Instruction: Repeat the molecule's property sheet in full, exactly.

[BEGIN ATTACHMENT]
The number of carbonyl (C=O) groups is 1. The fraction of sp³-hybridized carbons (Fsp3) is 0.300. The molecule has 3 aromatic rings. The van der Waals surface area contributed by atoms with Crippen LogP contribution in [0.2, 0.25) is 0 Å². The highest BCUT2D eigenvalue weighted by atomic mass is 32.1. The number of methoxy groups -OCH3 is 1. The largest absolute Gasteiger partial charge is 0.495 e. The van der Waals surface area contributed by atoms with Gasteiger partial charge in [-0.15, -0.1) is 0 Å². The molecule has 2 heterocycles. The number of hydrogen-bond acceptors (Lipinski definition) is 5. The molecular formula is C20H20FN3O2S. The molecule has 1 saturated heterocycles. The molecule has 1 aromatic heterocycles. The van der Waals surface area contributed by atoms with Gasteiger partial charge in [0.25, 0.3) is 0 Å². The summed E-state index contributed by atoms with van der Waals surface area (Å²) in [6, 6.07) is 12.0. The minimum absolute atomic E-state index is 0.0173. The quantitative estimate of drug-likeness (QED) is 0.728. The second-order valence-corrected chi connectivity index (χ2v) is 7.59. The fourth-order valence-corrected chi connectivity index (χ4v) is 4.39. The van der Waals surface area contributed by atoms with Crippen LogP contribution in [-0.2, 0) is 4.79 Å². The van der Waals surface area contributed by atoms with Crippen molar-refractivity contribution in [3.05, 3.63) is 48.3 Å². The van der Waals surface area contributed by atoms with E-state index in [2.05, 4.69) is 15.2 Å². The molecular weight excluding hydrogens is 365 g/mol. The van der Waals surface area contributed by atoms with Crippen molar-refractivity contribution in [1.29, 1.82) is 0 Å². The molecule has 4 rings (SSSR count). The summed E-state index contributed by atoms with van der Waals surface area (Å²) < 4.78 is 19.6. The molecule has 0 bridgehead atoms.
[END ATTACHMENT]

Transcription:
The number of carbonyl (C=O) groups is 1. The fraction of sp³-hybridized carbons (Fsp3) is 0.300. The molecule has 3 aromatic rings. The van der Waals surface area contributed by atoms with Crippen LogP contribution in [0.2, 0.25) is 0 Å². The highest BCUT2D eigenvalue weighted by atomic mass is 32.1. The number of methoxy groups -OCH3 is 1. The largest absolute Gasteiger partial charge is 0.495 e. The van der Waals surface area contributed by atoms with Gasteiger partial charge in [-0.15, -0.1) is 0 Å². The molecule has 2 heterocycles. The number of hydrogen-bond acceptors (Lipinski definition) is 5. The molecular formula is C20H20FN3O2S. The molecule has 1 saturated heterocycles. The molecule has 1 aromatic heterocycles. The van der Waals surface area contributed by atoms with Gasteiger partial charge in [0.25, 0.3) is 0 Å². The summed E-state index contributed by atoms with van der Waals surface area (Å²) in [6, 6.07) is 12.0. The minimum absolute atomic E-state index is 0.0173. The quantitative estimate of drug-likeness (QED) is 0.728. The second-order valence-corrected chi connectivity index (χ2v) is 7.59. The fourth-order valence-corrected chi connectivity index (χ4v) is 4.39. The van der Waals surface area contributed by atoms with Crippen LogP contribution in [-0.2, 0) is 4.79 Å². The van der Waals surface area contributed by atoms with Crippen molar-refractivity contribution in [3.05, 3.63) is 48.3 Å². The van der Waals surface area contributed by atoms with E-state index in [2.05, 4.69) is 15.2 Å². The molecular weight excluding hydrogens is 365 g/mol. The van der Waals surface area contributed by atoms with Crippen molar-refractivity contribution in [1.29, 1.82) is 0 Å². The molecule has 4 rings (SSSR count). The summed E-state index contributed by atoms with van der Waals surface area (Å²) < 4.78 is 19.6. The molecule has 0 bridgehead atoms.